Entertainment #2 –
Academy Award winner Mark Boal’s international thriller ‘Echo 3’ greenlit by Apple TV+
Apple has given a straight-to-series order for “Echo 3,” a new action-thriller written by Academy Award-winning producer and writer Mark Boal (“The Hurt Locker,” “Zero Dark Thirty”) that will be produced by Apple and Keshet Studios. Set in South America, the 10-part series is the latest project to join a growing lineup of premium international series set to make their global debut on Apple TV+.
In “Echo 3”, Amber Chesborough, a brilliant young scientist, is the emotional centre of a small American family. When she goes missing along the Colombia-Venezuela border, her brother and her husband – two men with deep military experience and complicated pasts – struggle to find her in a layered personal drama, set against the explosive backdrop of a secret war.
Based on the award-winning Keshet Broadcasting series “When Heroes Fly,” created by Omri Givon and inspired by the novel by Amir Gutfreund, “Echo 3” will be shot with English and Spanish dialogue.
Things coming in new OS’ ~
iOS 14: How to allow or block iPhone apps from tracking you
9to5Mac ~ iOS 14 comes with a number of new security and privacy features, and one of those is forcing apps to request permission before they can track you across the web and other apps. Along with that, you can totally block iPhone app tracking.
Some apps won’t function properly without the ability to use trackers but here’s how to allow or block apps from tracking you.
1/ On your iPhone head to Settings
2/ Swipe down and tap Privacy
3/ Choose Tracking at the top
4/ The default setting is to allow apps to ask for permission to track you
5/ Toggle it off to block apps from being able to even ask to track you
6/ If / when you do give permission for an app to track you, you’ll see a list of them under the Privacy > Tracking setting
How To #1 ~
Skype iOS App Gets Background Blurring Feature
MacRumors again ~ Skype’s mobile app for iPhone and iPad has been updated with a new screen-blurring feature this week. Users of Microsoft’s video and voice calling service can now choose to blur the background on video calls if the scene behind them is something they’d rather not share.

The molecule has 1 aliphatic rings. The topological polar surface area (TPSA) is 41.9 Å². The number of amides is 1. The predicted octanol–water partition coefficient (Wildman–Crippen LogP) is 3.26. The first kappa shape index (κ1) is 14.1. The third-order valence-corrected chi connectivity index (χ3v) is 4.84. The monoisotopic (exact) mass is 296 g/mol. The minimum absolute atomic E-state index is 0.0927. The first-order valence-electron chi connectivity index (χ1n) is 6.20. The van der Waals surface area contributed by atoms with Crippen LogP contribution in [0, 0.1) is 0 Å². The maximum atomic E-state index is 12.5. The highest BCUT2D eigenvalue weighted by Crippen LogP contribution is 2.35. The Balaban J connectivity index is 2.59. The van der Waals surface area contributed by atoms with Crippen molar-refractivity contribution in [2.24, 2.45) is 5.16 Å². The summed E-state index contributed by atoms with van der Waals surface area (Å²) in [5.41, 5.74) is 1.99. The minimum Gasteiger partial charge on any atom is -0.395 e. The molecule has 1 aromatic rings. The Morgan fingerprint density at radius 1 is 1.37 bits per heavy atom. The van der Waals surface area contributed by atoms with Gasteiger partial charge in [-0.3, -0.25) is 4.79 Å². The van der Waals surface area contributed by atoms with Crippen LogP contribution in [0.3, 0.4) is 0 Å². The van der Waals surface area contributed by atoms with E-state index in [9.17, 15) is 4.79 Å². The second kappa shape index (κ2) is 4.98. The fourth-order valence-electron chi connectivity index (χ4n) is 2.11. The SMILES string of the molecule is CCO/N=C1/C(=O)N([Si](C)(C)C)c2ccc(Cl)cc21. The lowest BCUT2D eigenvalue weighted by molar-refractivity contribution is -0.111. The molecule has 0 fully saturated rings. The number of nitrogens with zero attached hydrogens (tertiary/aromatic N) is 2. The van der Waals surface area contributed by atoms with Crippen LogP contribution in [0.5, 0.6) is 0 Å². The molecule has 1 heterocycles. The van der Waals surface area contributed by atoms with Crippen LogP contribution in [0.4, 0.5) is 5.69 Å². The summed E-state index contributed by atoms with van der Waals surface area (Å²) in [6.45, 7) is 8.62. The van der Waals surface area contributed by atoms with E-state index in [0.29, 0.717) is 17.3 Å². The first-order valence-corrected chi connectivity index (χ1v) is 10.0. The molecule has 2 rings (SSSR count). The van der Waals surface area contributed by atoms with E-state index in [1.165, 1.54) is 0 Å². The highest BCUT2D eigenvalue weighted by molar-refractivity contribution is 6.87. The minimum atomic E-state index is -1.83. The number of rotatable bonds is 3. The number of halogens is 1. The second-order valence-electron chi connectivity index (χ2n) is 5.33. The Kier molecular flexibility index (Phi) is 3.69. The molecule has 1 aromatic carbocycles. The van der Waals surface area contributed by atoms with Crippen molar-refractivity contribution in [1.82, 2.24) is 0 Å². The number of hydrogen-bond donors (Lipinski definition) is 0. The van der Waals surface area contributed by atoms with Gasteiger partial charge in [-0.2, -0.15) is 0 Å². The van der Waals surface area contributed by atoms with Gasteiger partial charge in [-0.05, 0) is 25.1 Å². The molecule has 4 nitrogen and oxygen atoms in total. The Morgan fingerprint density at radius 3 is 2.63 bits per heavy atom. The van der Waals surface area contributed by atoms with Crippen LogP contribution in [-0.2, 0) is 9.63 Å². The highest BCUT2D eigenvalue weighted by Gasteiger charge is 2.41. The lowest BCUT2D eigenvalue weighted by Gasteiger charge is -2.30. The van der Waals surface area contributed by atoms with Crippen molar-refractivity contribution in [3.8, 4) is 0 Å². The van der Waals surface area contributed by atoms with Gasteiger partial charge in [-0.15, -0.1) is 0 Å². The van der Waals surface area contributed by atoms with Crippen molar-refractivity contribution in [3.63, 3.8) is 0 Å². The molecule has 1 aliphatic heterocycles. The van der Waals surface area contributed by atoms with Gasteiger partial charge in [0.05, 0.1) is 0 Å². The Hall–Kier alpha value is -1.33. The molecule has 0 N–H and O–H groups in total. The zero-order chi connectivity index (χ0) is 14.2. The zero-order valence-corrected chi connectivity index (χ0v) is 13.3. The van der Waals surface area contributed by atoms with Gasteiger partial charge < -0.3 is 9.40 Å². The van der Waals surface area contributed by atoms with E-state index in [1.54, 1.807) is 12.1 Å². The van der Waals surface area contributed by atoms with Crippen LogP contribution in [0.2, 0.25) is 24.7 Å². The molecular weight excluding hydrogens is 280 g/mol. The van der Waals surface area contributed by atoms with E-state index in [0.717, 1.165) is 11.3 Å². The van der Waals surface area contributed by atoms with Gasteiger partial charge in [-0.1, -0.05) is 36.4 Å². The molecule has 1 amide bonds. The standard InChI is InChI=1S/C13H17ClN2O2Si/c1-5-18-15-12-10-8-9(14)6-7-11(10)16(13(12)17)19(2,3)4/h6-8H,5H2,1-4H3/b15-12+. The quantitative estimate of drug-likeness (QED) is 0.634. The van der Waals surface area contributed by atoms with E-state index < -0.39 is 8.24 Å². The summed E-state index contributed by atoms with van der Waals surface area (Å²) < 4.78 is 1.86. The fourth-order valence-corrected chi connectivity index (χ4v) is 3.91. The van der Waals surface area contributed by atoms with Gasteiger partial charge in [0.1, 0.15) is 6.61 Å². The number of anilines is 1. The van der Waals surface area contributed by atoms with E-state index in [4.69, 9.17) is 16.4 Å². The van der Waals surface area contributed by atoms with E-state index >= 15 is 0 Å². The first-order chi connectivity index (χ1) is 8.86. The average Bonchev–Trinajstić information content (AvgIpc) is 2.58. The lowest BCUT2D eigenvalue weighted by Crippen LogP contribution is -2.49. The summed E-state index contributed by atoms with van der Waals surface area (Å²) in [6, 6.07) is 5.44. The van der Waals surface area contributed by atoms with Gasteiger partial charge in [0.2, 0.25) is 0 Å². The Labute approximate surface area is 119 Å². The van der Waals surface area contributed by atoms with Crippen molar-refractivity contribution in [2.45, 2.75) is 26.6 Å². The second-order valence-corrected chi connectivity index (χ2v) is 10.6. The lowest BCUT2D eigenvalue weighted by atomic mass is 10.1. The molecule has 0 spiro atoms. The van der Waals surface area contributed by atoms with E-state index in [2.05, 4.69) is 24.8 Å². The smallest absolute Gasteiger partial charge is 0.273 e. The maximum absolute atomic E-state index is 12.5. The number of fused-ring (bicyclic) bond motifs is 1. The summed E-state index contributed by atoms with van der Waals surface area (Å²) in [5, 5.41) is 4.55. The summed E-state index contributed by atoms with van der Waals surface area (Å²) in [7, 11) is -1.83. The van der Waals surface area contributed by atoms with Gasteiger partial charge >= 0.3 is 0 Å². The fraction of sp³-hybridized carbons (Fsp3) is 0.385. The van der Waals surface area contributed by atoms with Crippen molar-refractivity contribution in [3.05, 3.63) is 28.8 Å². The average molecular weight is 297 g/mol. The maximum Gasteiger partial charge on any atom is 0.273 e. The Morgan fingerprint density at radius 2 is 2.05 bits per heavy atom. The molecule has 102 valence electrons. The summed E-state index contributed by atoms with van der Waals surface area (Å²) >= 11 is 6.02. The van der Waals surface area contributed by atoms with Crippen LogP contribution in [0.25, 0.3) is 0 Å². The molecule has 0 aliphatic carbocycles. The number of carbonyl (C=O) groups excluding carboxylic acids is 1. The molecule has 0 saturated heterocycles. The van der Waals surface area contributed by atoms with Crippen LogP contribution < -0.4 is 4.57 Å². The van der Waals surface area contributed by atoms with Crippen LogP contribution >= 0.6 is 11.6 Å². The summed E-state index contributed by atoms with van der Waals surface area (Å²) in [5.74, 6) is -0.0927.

The idea behind the feature is to save the user’s blushes because of the messy room they’re Skyping from, or too obscure a business plan on a whiteboard behind them, for example.
Background blur in Skype is similar to background blur in Microsoft Teams, according to the software giant. The results are somewhat akin to the “bokeh” effect most commonly seen in Portrait photos on iPhone, but in this case it’s in a live video stream.
The feature has been available on the desktop version of Skype for a while, and like that app, it can be enabled in Skype’s settings or when in a call by using the “Blur my background” option.
Story 3 ~
Apple commits to replacing non-inclusive terms across its developer ecosystem
9to5Mac reports ~ Joining a wider industry shift, Apple announced that it is working to replace exclusionary language in its developer documentation and APIs with alternative terminology.
Renaming things takes time and effort as large parts of infrastructure have to migrate in response. For third-party developers in the App Store, Apple will be changing the names of APIs used in their code where appropriate, which will also necessitate engineering work to migrate.
Examples of exclusionary terminology include using a noun like ‘master’ to describe the primary code repository. Apple’s source control features in Xcode, starting with Xcode 12, now names the default branch ‘main’ by default. Github and other companies announced similar policy changes earlier this year.
Similarly, Apple is replacing the usage of ‘whitelist’ and ‘blacklist’ in its documentation with ‘allow list’ and ‘deny list’, to eradicate possible discriminatory connotations. These phrases have long-established technical definitions, but changing to alternative words removes any possibility of confusion or misinterpretation.
Story 4 ~
Federal Court rules Kogan online promotions were false and misleading